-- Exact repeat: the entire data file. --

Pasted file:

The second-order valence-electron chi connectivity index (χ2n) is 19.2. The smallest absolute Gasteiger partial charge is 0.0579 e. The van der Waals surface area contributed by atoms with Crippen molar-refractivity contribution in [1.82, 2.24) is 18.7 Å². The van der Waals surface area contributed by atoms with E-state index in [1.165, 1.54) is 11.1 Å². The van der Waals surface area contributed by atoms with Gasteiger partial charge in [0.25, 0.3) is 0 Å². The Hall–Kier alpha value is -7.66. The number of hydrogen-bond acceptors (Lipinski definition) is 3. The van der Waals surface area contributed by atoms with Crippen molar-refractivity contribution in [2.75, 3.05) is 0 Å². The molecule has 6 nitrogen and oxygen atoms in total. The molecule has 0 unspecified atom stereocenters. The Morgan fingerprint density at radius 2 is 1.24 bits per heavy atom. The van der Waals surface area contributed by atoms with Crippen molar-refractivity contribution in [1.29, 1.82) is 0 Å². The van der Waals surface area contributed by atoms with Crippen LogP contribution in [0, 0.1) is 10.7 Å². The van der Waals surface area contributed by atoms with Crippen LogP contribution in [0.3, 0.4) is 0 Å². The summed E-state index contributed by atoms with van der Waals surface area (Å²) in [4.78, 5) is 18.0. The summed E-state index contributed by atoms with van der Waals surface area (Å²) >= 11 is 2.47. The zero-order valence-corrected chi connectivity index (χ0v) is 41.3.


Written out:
The second-order valence-electron chi connectivity index (χ2n) is 19.2. The smallest absolute Gasteiger partial charge is 0.0579 e. The van der Waals surface area contributed by atoms with Crippen molar-refractivity contribution in [1.82, 2.24) is 18.7 Å². The van der Waals surface area contributed by atoms with E-state index in [1.165, 1.54) is 11.1 Å². The van der Waals surface area contributed by atoms with Gasteiger partial charge in [0.25, 0.3) is 0 Å². The Hall–Kier alpha value is -7.66. The number of hydrogen-bond acceptors (Lipinski definition) is 3. The van der Waals surface area contributed by atoms with Crippen molar-refractivity contribution in [2.75, 3.05) is 0 Å². The molecule has 6 nitrogen and oxygen atoms in total. The molecule has 0 unspecified atom stereocenters. The Morgan fingerprint density at radius 2 is 1.24 bits per heavy atom. The van der Waals surface area contributed by atoms with Crippen molar-refractivity contribution in [1.29, 1.82) is 0 Å². The van der Waals surface area contributed by atoms with Crippen LogP contribution in [0, 0.1) is 10.7 Å². The van der Waals surface area contributed by atoms with Crippen LogP contribution in [0.3, 0.4) is 0 Å². The summed E-state index contributed by atoms with van der Waals surface area (Å²) in [4.78, 5) is 18.0. The summed E-state index contributed by atoms with van der Waals surface area (Å²) >= 11 is 2.47. The zero-order valence-corrected chi connectivity index (χ0v) is 41.3.